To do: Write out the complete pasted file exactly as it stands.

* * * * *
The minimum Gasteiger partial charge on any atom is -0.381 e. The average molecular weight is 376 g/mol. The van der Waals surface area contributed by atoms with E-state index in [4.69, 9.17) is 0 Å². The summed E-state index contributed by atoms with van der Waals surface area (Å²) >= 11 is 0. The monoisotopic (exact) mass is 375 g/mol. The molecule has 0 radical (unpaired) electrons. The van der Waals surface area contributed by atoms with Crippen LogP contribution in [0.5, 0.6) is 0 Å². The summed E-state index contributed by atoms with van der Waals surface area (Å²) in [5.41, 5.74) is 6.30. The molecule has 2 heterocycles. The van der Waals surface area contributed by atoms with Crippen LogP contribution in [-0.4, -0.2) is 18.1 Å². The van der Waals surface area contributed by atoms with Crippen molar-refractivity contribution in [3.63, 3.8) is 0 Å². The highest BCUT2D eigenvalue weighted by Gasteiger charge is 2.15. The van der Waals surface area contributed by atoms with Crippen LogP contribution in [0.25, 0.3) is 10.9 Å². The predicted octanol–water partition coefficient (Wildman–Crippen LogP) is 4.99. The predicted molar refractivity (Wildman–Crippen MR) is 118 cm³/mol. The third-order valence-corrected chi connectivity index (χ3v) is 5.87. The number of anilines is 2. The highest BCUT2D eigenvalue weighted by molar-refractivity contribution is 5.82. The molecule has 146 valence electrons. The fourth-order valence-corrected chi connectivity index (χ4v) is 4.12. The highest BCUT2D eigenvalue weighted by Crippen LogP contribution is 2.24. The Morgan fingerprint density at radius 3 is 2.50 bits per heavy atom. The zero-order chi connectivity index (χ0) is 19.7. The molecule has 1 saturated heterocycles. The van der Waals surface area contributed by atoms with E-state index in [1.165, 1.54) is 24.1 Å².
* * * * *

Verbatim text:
The minimum Gasteiger partial charge on any atom is -0.381 e. The average molecular weight is 376 g/mol. The van der Waals surface area contributed by atoms with E-state index in [4.69, 9.17) is 0 Å². The summed E-state index contributed by atoms with van der Waals surface area (Å²) >= 11 is 0. The monoisotopic (exact) mass is 375 g/mol. The molecule has 0 radical (unpaired) electrons. The van der Waals surface area contributed by atoms with Crippen LogP contribution in [0.5, 0.6) is 0 Å². The summed E-state index contributed by atoms with van der Waals surface area (Å²) in [5.41, 5.74) is 6.30. The molecule has 2 heterocycles. The van der Waals surface area contributed by atoms with Crippen LogP contribution in [-0.4, -0.2) is 18.1 Å². The van der Waals surface area contributed by atoms with Crippen molar-refractivity contribution in [3.63, 3.8) is 0 Å². The highest BCUT2D eigenvalue weighted by Gasteiger charge is 2.15. The van der Waals surface area contributed by atoms with Crippen LogP contribution in [0.25, 0.3) is 10.9 Å². The predicted octanol–water partition coefficient (Wildman–Crippen LogP) is 4.99. The predicted molar refractivity (Wildman–Crippen MR) is 118 cm³/mol. The third-order valence-corrected chi connectivity index (χ3v) is 5.87. The number of anilines is 2. The highest BCUT2D eigenvalue weighted by molar-refractivity contribution is 5.82. The molecule has 146 valence electrons. The fourth-order valence-corrected chi connectivity index (χ4v) is 4.12. The highest BCUT2D eigenvalue weighted by Crippen LogP contribution is 2.24. The Morgan fingerprint density at radius 3 is 2.50 bits per heavy atom. The zero-order chi connectivity index (χ0) is 19.7. The molecule has 1 saturated heterocycles. The van der Waals surface area contributed by atoms with E-state index in [1.165, 1.54) is 24.1 Å².